To begin with, most of us get the notion that there is a difference between “freedom of worship” and the actual ability to practice one’s beliefs to their fullest. No individual has been forcibly required to have an abortion or ingest contraceptives. The argument is that, under the government program, employers must pay for contraception by mandatory premiums. The Obama Administration, recognizing a policy misstep (hard to imagine!) offered a compromise under which the insurance companies would pick up the tab on the items deemed religiously unacceptable.

That was good enough for many people, but the USCCB was unimpressed. Now, before my own prejudices start to surface, let us observe that they may be motivated by sincere doctrinal concerns and a wholesome fear of government. One thing that seems to be lost in the discussion is what happens to those non-Catholic employees of institutions operated under the authority of the Roman Church? Are their religious rights of conscience being accommodated? It might be that the bishops have introduced what shall be called here, the Jane Fonda Position.

Of course, this would never happen, but what if the Church decided to really embrace its positions on war and social justice. We are talking about the real sacrificial love that refuses to pay for our weapons of mass destruction. This is just a rhetorical question. The bishop’s stance could create the exception that swallows the rule.

It is reported that a compromise is being floated that would allow the church to define legitimate ministries, and thus extend the Obama compromise to all charitable activities. This answers the question about religious practice. Is this a good idea? Who knows?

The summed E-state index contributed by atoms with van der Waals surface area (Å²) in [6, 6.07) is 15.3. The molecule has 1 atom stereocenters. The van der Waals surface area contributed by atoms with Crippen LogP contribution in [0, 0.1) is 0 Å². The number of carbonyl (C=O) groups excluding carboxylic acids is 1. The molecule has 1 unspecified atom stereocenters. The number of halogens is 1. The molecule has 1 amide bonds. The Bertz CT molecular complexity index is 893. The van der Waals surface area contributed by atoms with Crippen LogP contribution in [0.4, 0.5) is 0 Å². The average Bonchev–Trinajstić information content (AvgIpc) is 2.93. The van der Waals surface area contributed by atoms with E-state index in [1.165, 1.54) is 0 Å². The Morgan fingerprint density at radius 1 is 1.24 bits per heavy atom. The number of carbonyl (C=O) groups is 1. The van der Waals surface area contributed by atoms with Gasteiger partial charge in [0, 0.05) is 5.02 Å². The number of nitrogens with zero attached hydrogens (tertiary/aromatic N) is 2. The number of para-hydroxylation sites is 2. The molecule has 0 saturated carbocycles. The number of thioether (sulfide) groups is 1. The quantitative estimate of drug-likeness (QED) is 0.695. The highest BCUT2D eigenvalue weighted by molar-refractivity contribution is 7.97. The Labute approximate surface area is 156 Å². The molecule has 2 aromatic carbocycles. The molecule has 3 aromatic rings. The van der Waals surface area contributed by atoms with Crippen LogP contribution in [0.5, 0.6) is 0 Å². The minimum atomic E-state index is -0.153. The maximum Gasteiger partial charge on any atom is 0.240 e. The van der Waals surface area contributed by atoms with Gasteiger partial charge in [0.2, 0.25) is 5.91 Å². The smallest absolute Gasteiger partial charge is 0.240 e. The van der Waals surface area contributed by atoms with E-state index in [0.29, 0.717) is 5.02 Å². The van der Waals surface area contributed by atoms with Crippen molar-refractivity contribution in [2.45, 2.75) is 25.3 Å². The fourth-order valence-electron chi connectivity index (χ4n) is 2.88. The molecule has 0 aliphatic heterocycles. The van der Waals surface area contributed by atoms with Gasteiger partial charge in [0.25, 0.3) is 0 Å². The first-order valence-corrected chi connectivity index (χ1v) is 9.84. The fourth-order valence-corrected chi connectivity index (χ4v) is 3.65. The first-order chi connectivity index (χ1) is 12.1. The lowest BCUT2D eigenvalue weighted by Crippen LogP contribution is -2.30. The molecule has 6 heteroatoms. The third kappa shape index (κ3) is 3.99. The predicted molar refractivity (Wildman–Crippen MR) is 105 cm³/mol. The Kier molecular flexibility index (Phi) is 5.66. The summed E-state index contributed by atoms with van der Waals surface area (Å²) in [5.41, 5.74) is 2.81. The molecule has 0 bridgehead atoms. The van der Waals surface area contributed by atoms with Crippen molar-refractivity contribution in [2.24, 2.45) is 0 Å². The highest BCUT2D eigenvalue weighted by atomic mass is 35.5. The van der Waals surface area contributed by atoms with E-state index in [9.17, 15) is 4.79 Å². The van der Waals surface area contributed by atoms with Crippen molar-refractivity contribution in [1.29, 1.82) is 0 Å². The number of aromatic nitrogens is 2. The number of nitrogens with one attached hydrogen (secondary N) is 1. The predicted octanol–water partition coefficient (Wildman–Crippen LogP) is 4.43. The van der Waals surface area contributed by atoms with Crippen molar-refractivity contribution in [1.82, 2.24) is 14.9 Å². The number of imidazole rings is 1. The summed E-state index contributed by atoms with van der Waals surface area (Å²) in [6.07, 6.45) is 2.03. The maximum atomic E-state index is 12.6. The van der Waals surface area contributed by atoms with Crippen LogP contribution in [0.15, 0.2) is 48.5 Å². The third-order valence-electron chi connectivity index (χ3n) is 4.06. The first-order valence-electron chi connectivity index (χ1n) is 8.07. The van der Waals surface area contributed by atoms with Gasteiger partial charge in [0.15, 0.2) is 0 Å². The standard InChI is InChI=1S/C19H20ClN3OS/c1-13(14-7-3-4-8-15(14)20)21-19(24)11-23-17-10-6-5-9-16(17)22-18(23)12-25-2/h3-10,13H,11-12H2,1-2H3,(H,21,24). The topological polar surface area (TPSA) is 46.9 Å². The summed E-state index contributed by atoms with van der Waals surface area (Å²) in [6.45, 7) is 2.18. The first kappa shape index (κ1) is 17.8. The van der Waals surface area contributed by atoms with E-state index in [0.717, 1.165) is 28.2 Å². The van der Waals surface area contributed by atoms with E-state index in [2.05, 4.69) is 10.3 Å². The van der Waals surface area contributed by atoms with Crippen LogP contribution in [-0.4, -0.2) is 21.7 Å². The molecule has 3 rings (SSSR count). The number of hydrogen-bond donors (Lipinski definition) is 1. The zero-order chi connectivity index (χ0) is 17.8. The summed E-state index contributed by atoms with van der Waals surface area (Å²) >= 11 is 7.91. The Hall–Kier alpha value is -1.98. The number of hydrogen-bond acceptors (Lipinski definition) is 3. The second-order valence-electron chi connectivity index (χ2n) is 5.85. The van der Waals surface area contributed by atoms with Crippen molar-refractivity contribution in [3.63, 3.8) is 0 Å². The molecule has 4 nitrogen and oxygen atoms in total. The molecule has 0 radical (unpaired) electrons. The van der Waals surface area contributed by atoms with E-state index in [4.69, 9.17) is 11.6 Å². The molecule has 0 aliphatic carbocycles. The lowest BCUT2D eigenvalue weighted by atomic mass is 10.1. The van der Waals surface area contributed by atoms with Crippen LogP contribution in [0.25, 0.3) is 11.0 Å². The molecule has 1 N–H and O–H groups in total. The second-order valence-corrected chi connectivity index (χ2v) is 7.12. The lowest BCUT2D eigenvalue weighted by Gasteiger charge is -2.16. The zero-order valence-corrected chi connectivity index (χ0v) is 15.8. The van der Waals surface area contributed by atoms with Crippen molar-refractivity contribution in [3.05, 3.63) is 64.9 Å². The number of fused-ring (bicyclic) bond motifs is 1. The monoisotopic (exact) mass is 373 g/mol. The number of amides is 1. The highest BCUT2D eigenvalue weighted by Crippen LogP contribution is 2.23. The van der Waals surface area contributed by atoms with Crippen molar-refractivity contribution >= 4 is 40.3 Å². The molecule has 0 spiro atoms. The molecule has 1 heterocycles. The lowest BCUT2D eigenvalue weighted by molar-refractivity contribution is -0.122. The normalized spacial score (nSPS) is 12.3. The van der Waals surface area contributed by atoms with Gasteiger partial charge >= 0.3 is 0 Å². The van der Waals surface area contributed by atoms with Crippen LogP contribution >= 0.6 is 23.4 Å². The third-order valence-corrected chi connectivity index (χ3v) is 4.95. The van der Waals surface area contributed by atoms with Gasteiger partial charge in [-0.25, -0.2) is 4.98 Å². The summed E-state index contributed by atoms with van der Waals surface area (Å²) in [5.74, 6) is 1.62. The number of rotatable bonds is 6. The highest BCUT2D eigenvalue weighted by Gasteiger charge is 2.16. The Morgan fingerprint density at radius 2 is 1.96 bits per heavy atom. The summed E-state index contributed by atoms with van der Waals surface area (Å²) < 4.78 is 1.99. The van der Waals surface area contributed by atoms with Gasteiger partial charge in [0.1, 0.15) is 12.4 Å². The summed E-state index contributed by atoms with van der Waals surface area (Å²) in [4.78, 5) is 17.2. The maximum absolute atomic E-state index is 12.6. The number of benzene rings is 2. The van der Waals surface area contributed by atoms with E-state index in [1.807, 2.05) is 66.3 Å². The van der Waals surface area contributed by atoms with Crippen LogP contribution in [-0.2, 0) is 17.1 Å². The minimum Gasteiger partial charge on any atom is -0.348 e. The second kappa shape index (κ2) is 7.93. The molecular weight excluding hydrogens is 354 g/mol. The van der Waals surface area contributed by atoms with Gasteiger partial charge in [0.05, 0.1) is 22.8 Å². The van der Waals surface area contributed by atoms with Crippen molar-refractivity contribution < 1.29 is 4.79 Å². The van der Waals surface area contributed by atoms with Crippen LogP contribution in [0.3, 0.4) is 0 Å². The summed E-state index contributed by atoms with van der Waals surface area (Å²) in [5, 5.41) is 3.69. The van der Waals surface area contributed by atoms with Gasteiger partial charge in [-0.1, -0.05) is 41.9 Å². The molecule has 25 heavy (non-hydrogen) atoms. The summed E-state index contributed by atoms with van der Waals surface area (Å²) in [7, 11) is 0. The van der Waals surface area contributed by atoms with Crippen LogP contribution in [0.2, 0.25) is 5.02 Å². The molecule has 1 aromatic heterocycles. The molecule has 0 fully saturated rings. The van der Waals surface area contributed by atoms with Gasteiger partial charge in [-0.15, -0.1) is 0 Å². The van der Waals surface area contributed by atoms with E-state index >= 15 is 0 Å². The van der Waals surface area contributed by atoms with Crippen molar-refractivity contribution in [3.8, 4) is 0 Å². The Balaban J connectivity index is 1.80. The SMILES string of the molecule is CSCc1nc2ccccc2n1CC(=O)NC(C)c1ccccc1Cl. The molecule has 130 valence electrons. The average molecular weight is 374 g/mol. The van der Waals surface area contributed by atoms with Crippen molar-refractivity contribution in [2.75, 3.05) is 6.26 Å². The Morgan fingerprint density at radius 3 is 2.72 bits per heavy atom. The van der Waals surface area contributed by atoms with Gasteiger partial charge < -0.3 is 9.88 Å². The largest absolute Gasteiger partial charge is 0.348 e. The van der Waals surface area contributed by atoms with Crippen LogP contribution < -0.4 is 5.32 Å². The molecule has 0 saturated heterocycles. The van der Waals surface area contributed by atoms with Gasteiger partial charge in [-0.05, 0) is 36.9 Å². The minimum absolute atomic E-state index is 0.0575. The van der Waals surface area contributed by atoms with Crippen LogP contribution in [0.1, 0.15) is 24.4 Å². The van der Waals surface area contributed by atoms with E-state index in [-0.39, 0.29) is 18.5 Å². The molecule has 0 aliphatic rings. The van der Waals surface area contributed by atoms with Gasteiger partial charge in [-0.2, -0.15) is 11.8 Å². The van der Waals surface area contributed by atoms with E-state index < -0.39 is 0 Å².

This does, however, expose a potential problem for the USCCB. What do they do if they should win? Is their position so hardened and so political (even if that has happened unintentionally) that they are backed in the obstructionist corner. It would take extraordinary political courage to admit victory and graciously pray for your former enemies.

Finally, there is the theological concern of the bishop’s eschatology. That is a fancy word for the last things: death, judgment, heaven, hell. The suggestion is that voting a certain way will change things. Many Evangelicals have dutifully voted for “pro-life” candidates for decades. How has that worked out for you guys?

The educational work of groups such as “Priests for Life” have been much more effective in raising public consciousness on the abortion question than the men in pointed hats. I am able to look critically at “Priests for Life” and they are imperfect people living in a fallen world, just like the rest of us. Politicians exist to win elections and say whatever is necessary. Christians are called to live out their beliefs in good times and bad, win or lose. When church leadership shirts the focus to man-made institutions such as human government, they run a very real risk of missing the point of the gospel of Jesus Christ.

In fairness to the bishops, the Constitution is not a self-enforcing document. Our privacy rights have been slowly taken away in the name of national security and there is an ugly tendency against religion in much of Europe. We must be on our guard and voting is mandatory. The daily practice of following Christ, and encouraging an ethic of life and peace, is equally important.

Your comments are welcome.